This post originated at www.londonbeautyreview.com. If you're reading it elsewhere, it's been stolen, violating my copyright.

Thursday, 18 June 2015

BUY THIS NOW: Urban Decay Revolution High Colour Lipgloss in Quiver, Assassin & Savage


Urban Decay's ever-expanding Revolution range has expanded again, bringing us a high pigmentation lipgloss which is called Revolution High Colour Lipgloss, unsurprisingly.  The packaging of this new lip product is gorgeous - echoing the original and sheer lipsticks, the tubes feature an undulating tube and cap, with the cap done in a stormy gunmetal grey.


The applicator mixes the best of a bendy silicone with traditional colour-carrying flocking, combined with a pointed arrowhead shape which makes it easy to apply the gloss precisely along the lipline.  From this angle you can also see the shape of the tube itself - remarkably flat, it's designed to fit into a pocket easily, making it perfect for application on the go.  Whilst this isn't a new thing in the beauty industry, it definitely makes these glosses feel more easily portable.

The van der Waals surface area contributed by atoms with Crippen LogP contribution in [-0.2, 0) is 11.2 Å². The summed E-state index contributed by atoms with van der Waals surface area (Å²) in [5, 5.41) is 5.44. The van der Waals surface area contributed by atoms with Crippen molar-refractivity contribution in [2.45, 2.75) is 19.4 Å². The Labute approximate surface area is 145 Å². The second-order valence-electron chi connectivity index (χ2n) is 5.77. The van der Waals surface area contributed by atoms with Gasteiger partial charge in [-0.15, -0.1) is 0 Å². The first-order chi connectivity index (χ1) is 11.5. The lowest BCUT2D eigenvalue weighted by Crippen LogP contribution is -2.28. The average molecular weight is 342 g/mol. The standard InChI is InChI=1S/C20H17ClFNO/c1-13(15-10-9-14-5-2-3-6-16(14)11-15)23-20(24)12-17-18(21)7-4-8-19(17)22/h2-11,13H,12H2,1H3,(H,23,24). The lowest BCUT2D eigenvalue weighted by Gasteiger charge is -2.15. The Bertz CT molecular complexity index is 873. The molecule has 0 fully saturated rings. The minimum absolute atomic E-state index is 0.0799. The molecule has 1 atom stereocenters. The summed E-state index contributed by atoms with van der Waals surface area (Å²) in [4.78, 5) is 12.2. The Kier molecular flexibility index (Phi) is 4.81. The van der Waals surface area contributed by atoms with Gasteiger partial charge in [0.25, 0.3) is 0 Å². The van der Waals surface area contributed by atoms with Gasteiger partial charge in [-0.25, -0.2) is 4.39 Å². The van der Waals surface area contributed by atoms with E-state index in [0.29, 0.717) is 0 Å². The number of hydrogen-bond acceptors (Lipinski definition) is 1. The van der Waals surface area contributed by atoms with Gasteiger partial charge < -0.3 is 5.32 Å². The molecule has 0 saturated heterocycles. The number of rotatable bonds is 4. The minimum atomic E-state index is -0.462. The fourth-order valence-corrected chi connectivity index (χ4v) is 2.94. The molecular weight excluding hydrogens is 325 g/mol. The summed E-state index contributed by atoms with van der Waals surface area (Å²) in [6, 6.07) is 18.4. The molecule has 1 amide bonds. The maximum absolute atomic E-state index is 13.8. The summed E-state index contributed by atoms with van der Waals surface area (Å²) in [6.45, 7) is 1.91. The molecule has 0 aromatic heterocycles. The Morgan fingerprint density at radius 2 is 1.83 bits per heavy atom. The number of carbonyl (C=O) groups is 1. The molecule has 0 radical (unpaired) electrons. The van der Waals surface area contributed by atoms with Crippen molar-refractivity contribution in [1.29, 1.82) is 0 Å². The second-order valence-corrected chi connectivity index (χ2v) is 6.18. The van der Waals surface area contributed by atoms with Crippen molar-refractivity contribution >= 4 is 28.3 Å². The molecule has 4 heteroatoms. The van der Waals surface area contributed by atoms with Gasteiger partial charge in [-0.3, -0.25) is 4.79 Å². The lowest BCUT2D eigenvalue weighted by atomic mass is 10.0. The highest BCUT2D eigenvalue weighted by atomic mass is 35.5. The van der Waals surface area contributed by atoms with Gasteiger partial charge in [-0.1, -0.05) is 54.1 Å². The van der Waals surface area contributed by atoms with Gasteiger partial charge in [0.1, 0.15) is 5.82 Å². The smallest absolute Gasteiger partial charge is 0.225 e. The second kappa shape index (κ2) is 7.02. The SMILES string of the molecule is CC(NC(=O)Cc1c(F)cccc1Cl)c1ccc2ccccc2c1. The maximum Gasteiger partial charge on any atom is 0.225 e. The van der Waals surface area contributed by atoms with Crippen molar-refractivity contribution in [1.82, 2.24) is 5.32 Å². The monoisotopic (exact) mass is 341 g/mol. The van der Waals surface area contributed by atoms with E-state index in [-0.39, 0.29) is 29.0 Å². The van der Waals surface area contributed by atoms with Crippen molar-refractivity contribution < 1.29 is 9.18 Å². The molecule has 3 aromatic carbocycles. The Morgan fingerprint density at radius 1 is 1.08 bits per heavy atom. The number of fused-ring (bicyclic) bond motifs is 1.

Quiver
Be still my beating heart!  Quiver is an absolutely gorgeous mid-pink with a creamy, slightly milky finish and pigmentation which is almost fully opaque.  It's cool toned, a tiny bit berry, and very, very juicy-pretty indeed.

Assassin
Assassin is described as a pink but looks far more red to me, albeit a red with a pinky raspberry tinge and tons of sparkling pink glitter.  The glitter isn't visible on the lip unless you zoom in really close - from a distance it just adds more dimension and depth.  Pigmentation on this shade is a little less intense than with Quiver - a single coat gives semi-opaque cover which is a little patchy until you smush your lips together.

Savage
I was expecting to hate Savage, with it's bright, cool, purpley-pink, but it's actually rather nice, thanks to that intensely milky finish.  Pigmentation wise, it's a little sheer, but the milkiness stops it from being too sheer and makes it a very wearable pop of colour.